Menu Menu

Opinion – Andrew Tate exemplifies a growing surge in right-wing rhetoric

The influencer’s brand of hyper-toxic masculinity has fostered a cult of violent sexism online. With young men most easily swayed by his disturbing ideologies, Tate’s permanent removal from social media should only be the start of confronting what is a much wider issue.

When I first came across Andrew Tate his ramblings were so outrageous and flagrantly misogynistic that I was certain they were a joke.

It wasn’t long, however, before I started to pick up on the sinister nature of his content, most of which focuses on his brand of hyper-toxic masculinity.

Videos describing women as ‘barely sentient’ and tweets claiming we ‘put [ourselves] in a position to be raped’ made clear that Tate consistently and aggressively creates misogynistic content targeted toward other men.

His gender-based animosity completely disregards progressive moments intended to address sexism such as #MeToo.

Yet, despite feeling sick to my stomach when listening to his radical bigotry, it wasn’t his rants that concerned me most; neither was social media’s failure to restrict and limit his influence.

Emory Andrew Tate on TikTok Cobra Tate

Instead, it was the apparent allure of Tate’s alpha-male persona for a growing cohort of young, impressionable men. Sways of a single demographic are being easily swayed by disturbing ideologies and hanging off his every word.

In light of how recently society appeared to acknowledge the threat posed by the incel movement, surely we wouldn’t provide an opportunistic businessman to adopt and maliciously spread backwards beliefs, would we?

Apparently we would.

At least, the likes of YouTube, Instagram, and TikTok would, whose moderators neglected to act until a deluge of think-pieces, NGO denunciations, and campaigns to have him removed began to surface.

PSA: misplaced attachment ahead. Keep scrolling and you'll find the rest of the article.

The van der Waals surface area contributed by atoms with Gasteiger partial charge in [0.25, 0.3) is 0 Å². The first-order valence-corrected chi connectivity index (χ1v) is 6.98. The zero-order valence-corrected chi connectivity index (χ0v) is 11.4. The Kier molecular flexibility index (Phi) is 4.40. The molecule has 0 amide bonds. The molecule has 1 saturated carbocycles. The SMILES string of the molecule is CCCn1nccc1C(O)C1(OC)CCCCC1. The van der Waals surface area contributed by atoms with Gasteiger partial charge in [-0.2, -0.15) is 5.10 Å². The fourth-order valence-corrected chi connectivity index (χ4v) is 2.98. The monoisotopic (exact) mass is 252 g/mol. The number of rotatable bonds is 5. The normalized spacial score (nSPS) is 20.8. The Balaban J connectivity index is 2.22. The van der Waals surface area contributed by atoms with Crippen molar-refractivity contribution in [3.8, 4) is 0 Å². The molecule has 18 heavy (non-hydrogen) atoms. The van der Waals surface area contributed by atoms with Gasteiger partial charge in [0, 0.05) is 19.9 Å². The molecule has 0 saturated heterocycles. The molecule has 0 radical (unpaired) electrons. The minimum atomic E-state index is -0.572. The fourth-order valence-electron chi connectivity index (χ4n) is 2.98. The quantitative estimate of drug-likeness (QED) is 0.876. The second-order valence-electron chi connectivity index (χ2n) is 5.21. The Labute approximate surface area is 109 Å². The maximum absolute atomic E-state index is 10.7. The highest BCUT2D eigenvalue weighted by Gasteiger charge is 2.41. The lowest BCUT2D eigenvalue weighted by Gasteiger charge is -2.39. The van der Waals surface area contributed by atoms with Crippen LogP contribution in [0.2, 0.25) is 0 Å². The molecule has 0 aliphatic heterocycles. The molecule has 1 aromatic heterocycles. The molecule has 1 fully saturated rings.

An effort that finally amounted in Tate’s removal from all mainstream platforms. He is now permanently unable to exert any more power over the public consciousness.

According to sociological researcher, Annie Kelly, there’s a reason this happened at such a snail’s pace.

‘There is an effect on social media in which the most radical, hard-line rhetoric rises to the top because it drives so much engagement,’ she told VICE in an interview about antifeminism and the far right.

‘Plus, the values and behaviours these alphas expound are often really aligned with hustle and bro culture, and then politically as well; often these alpha influencers are very right-wing, outspoken, ‘anti-woke’, and that resonates with a lot of men.’

Now, as much as it pains me to say this, Kelly isn’t wrong.

This surge in rhetoric that Tate has been spurting for significantly longer than he ought to have been isn’t new. It’s a direct reflection of the priorities of our favourite apps.

Who is Andrew Tate? The TikTok star normalising violence against women

Namely their overruling desire to garner as much traction as possible, whether or not that involves fostering a community reliant on the preachings of people grasping for fame, no matter the cost.

It’s also a nod to how all over the place social media censorship still is.

A prime example of this is the continued suspension of accounts promoting sex positivity or celebrating the female form, all while dangerous personalities spreading their misogyny, racism, and homophobia prevail.

In the case of Tate, with his enterprise solely reliant on interaction (including comments and posts raising awareness about the obviously harmful connotations of his opinions), prevail he did, dominating every corner of the Internet and escaping through its cracks.

We’ve even seen his influence spiral into primary schools, where teachers have been forced to issue stark warnings to prevent students as young as 11 from copying Tate’s behaviour.

But although the onus did lie largely on the social media companies reluctant to deplatform one of the most ubiquitous – and controversial – faces on our screens, perhaps we should additionally be turning our attention to how someone (who has been questioned on human trafficking and rape allegations) managed to accrue such a substantial audience in the first place.

On this note, should this serve as a lesson to us all that the more we poke the bear, the higher the likelihood is that their presence on our feeds will flourish?

Or is Tate’s sudden popularity among young men illustrative of a wider issue surrounding the impressionability of teenage boys in an era that claims to be progressive?

Whatever the answer, I’m at least grateful that the days of seeing him take deep, ostentatious puffs of cigar smoke between his tirades against women are over.

And hopefully his long overdue departure from the Internet will send a message to anyone seeking to fill his shoes.